With Asia-Pacific now accounting for 37 per cent of global investment, our region is in with a shot of overtaking the US and Europe to become the world’s biggest investment market.
To get a piece of this growing pie, investors need to know what to look for. Experienced investor and mentor Pedram Mokrian, who teaches into VC Catalyst, has pulled together the ‘6 T’s’ framework to help you pick a winner.
Ideas are a dime a dozen, but great execution requires a great team.
“It’s clichéd but true,” says Mokrian. “Getting product-market fits requires a resilient, visionary and technically capable team.”
And he’s not just talking about the founders and the operating team; you also need to consider the pedigree and expertise of the other investors and advisors.
Picking the right people is something you will get better at with experience, he says. Hear enough pitches and see enough teams and you’ll start to pick up on the subtleties.
2. TAM (Total Addressable Market)
This is the total revenue of the particular market the startup is operating in. You’re looking for one that is large, growing, accessible and strategic.
“The market shouldn’t just be large today, but you should be able to see that it will continue to be large into the future,” says Mokrian.
Consider the competitor environment: can this startup carve out a profitable space within it? Will the market be willing to adopt the solution being pitched?
TAM comes with a warning: it can be hard to predict. Take Netflix, for example, who created a market nobody knew they wanted when they launched their first streaming product in 2007.
“Ask yourself how this technology solves a big, painful problem,” says Mokrian.
Compare the technology to what’s already in the market. Is it unique? Can you defend it compared to other offers?
“Remember, you’re looking for technology or a business model that’s disruptive,” says Mokrian.
And wrap your head around what’s under the hood: the deep technology or IP behind it, whether there is a network effect driving business, and how to tap into that long-term.
“This is the only indication that you’re not just hearing a pretty story,” says Mokrian.
Or, in other words, is there a demonstrated ability to execute?
Look for data that validates the product-market-fit. It might be the number of active users, profitability, the amount of engagements or the number of partnerships and/or clients already generated.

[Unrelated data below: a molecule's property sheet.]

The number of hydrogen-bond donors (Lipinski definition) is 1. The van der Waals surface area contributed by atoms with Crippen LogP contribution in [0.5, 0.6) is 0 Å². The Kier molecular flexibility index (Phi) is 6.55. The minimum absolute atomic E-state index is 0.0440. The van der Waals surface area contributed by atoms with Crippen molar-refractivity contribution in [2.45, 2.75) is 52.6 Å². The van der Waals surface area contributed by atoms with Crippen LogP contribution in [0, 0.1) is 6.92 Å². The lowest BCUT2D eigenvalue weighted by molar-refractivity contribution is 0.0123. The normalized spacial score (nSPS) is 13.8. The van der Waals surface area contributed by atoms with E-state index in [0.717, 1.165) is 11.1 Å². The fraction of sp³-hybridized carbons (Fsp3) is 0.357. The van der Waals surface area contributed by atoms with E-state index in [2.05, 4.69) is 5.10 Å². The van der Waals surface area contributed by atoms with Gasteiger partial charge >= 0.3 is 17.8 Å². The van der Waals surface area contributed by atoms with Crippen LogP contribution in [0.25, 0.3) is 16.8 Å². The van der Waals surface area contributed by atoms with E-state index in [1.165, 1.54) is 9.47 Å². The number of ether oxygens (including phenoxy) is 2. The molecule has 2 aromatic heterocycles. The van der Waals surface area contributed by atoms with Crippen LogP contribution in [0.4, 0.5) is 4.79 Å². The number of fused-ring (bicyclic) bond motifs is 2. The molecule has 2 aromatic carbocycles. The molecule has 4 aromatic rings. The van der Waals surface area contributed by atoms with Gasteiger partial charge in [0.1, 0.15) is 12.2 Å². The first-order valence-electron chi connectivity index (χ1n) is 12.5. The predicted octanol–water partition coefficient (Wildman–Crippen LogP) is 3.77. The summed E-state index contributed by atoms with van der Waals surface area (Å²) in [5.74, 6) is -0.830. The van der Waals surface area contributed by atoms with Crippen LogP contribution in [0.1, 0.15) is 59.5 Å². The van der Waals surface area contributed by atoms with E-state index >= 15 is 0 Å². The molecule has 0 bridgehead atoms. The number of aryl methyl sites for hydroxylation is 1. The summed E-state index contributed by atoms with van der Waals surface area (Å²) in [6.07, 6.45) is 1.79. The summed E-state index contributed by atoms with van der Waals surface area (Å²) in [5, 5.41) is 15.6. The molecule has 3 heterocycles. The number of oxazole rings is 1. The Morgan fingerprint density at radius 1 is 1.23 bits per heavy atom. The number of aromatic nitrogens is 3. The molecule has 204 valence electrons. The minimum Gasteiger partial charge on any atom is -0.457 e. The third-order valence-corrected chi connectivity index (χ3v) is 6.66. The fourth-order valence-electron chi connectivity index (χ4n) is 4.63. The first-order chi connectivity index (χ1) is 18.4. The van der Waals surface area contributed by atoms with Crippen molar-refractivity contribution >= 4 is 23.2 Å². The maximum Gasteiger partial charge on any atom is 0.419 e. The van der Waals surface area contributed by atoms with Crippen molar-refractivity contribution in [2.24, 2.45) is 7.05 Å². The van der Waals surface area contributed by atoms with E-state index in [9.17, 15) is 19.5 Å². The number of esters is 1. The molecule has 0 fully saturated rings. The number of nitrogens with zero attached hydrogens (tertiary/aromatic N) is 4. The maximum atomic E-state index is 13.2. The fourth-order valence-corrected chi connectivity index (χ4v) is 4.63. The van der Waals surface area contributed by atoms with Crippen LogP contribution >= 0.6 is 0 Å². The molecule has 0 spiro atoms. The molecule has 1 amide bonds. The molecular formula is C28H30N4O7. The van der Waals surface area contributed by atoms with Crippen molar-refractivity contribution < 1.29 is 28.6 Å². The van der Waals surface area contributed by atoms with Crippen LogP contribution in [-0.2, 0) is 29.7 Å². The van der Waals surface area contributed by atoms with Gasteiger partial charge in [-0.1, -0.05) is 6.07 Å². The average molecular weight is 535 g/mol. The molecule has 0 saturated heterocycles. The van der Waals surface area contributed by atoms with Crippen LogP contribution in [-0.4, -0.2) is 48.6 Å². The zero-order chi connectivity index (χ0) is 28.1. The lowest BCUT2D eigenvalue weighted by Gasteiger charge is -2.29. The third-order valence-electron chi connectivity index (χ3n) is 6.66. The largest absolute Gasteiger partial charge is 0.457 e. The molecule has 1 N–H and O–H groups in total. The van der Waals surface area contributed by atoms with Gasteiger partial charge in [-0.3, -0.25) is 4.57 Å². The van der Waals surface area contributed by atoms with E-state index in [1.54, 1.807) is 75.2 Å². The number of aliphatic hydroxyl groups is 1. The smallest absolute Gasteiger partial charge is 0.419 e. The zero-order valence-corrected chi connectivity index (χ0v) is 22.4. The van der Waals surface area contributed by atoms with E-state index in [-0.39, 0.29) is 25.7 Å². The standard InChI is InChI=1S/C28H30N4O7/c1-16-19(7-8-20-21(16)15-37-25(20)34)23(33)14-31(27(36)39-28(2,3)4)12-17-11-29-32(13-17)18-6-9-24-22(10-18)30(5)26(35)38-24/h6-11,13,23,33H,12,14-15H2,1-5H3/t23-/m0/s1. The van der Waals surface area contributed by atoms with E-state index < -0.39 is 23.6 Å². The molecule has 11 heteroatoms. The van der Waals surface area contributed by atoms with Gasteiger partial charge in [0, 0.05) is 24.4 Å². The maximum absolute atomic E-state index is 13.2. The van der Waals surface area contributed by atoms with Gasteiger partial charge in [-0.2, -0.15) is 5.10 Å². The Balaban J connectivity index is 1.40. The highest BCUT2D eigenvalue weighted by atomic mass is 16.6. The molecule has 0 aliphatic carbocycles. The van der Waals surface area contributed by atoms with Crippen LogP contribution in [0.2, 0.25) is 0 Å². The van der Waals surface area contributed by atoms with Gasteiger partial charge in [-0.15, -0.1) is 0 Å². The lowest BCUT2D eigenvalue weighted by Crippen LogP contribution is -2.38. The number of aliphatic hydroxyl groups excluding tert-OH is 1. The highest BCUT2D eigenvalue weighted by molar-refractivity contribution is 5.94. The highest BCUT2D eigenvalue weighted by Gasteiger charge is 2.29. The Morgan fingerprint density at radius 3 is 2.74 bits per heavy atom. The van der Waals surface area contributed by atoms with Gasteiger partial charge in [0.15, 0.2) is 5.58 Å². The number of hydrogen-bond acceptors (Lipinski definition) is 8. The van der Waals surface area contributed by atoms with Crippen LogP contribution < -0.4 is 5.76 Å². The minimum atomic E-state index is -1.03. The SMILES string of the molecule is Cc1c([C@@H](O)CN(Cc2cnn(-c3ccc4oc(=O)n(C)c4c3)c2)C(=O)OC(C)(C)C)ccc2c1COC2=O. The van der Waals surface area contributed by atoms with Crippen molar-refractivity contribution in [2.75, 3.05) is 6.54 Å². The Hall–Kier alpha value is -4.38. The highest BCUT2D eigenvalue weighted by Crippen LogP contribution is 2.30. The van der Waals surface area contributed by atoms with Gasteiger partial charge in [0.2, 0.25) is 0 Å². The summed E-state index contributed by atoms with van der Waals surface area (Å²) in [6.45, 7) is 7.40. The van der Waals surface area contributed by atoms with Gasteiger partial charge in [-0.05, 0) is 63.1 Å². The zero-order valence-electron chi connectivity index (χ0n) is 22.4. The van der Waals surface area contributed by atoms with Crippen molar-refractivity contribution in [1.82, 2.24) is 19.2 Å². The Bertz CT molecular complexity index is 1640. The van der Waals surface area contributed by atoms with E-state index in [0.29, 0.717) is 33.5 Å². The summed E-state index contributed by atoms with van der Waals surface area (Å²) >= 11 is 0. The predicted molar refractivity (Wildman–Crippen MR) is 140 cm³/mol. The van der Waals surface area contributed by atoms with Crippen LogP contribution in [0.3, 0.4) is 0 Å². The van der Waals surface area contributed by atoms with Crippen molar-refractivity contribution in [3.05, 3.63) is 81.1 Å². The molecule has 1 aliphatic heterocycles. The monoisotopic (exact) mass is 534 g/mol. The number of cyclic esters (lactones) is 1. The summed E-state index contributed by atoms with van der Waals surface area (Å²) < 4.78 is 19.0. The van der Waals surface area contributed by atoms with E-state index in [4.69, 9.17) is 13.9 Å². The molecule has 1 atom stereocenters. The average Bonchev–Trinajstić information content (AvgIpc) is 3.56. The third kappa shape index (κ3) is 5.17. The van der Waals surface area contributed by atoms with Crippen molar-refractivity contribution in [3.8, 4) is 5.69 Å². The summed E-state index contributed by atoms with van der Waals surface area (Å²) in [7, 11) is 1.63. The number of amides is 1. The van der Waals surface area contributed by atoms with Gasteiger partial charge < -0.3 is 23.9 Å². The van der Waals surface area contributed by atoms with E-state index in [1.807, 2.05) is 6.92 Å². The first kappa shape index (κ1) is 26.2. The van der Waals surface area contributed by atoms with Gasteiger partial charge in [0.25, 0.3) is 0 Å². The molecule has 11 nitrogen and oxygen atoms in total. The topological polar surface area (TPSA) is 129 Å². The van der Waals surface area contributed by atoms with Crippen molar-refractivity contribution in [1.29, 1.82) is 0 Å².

Traction is the most variable aspect of this framework, with what you’re looking for changing depending on the stage of the business.
It can also take time for a business to demonstrate traction. “Just look at how long TESLA has taken to turn a profit,” says Mokrian.
“Nailing that right time in the market is the difference between life or death,” says Mokrian.
“Too early and your capital will be ploughed right back into educating the market. Too late, and you’re spending money trying to compete with established businesses.”
Consider the market trends pulling consumption of this technology. Blockchain products are a great example, with a range of market trends (perhaps most notably Bitcoin) driving demand.
On the consumer side, Mokrian says it can be more difficult to spot trends. “It’s an artform that not every investor understands. Being able to forecast the future is something that’s usually developed over time, by being immersed in a particular market.”
Essentially, this is the legal bit. It’s all about the amount of capital required, how funding will be structured, what milestones you would like to see and so on.
But don’t leap to this stage too soon.
“Good startups aren’t about finding good deals,” says Mokrian. “Terms are always the last thing. You’ve got to fall in love with the team and the market, love the product and feel it’s the right time first.”
Finally, Mokrian advises thinking about your early venture capital experiences as an apprenticeship.
“It takes time to get good at spotting great investments,” he says. “To do it, you’ll either be a specialist in the space or you will have seen hundreds, if not, thousands of pitches.
“At the end of the day, it’s about much more than understanding the mechanics of the deal. It’s really about understanding people.”
Wade Institute of Entrepreneurship is a leading centre for entrepreneurial education. We deliver programs to accelerate learning, creation and connection.